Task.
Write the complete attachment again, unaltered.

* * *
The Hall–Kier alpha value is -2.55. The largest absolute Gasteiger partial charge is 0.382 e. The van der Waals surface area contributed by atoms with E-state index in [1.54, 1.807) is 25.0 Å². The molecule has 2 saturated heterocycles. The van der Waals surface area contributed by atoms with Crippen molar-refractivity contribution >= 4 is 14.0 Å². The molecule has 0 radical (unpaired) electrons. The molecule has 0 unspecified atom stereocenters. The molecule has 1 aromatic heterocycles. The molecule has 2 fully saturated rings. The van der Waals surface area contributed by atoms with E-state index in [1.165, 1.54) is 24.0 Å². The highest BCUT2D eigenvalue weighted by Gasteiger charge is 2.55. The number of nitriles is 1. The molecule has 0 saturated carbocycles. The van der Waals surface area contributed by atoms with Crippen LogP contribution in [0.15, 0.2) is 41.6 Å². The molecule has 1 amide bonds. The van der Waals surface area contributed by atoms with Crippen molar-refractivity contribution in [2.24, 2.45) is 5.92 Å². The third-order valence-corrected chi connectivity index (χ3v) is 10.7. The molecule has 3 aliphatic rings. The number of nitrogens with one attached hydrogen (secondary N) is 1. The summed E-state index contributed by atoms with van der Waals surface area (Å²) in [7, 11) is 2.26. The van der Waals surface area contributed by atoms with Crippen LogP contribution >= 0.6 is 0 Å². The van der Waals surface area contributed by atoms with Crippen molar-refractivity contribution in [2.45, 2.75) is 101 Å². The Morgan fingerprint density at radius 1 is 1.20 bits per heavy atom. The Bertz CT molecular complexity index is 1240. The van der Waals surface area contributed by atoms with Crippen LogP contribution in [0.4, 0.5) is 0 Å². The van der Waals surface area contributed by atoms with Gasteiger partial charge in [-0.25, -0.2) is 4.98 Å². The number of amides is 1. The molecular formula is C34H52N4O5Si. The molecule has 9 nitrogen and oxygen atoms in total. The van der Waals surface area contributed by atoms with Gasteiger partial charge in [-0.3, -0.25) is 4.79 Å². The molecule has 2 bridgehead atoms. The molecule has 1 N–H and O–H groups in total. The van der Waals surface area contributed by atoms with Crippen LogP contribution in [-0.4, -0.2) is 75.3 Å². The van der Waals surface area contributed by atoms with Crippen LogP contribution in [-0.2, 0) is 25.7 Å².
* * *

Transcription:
The Hall–Kier alpha value is -2.55. The largest absolute Gasteiger partial charge is 0.382 e. The van der Waals surface area contributed by atoms with E-state index in [1.54, 1.807) is 25.0 Å². The molecule has 2 saturated heterocycles. The van der Waals surface area contributed by atoms with Crippen molar-refractivity contribution >= 4 is 14.0 Å². The molecule has 0 radical (unpaired) electrons. The molecule has 0 unspecified atom stereocenters. The molecule has 1 aromatic heterocycles. The molecule has 2 fully saturated rings. The van der Waals surface area contributed by atoms with E-state index in [1.165, 1.54) is 24.0 Å². The highest BCUT2D eigenvalue weighted by Gasteiger charge is 2.55. The number of nitriles is 1. The molecule has 0 saturated carbocycles. The van der Waals surface area contributed by atoms with Crippen LogP contribution in [0.15, 0.2) is 41.6 Å². The molecule has 1 amide bonds. The van der Waals surface area contributed by atoms with Crippen molar-refractivity contribution in [2.24, 2.45) is 5.92 Å². The third-order valence-corrected chi connectivity index (χ3v) is 10.7. The molecule has 3 aliphatic rings. The number of nitrogens with one attached hydrogen (secondary N) is 1. The summed E-state index contributed by atoms with van der Waals surface area (Å²) in [7, 11) is 2.26. The van der Waals surface area contributed by atoms with Crippen LogP contribution >= 0.6 is 0 Å². The van der Waals surface area contributed by atoms with Crippen molar-refractivity contribution in [2.45, 2.75) is 101 Å². The Morgan fingerprint density at radius 1 is 1.20 bits per heavy atom. The Bertz CT molecular complexity index is 1240. The van der Waals surface area contributed by atoms with Crippen LogP contribution in [0.4, 0.5) is 0 Å². The van der Waals surface area contributed by atoms with Gasteiger partial charge in [-0.25, -0.2) is 4.98 Å². The number of amides is 1. The molecular formula is C34H52N4O5Si. The molecule has 9 nitrogen and oxygen atoms in total. The van der Waals surface area contributed by atoms with Gasteiger partial charge in [-0.3, -0.25) is 4.79 Å². The molecule has 2 bridgehead atoms. The molecule has 1 N–H and O–H groups in total. The van der Waals surface area contributed by atoms with Crippen LogP contribution in [-0.4, -0.2) is 75.3 Å². The van der Waals surface area contributed by atoms with Crippen LogP contribution in [-0.2, 0) is 25.7 Å².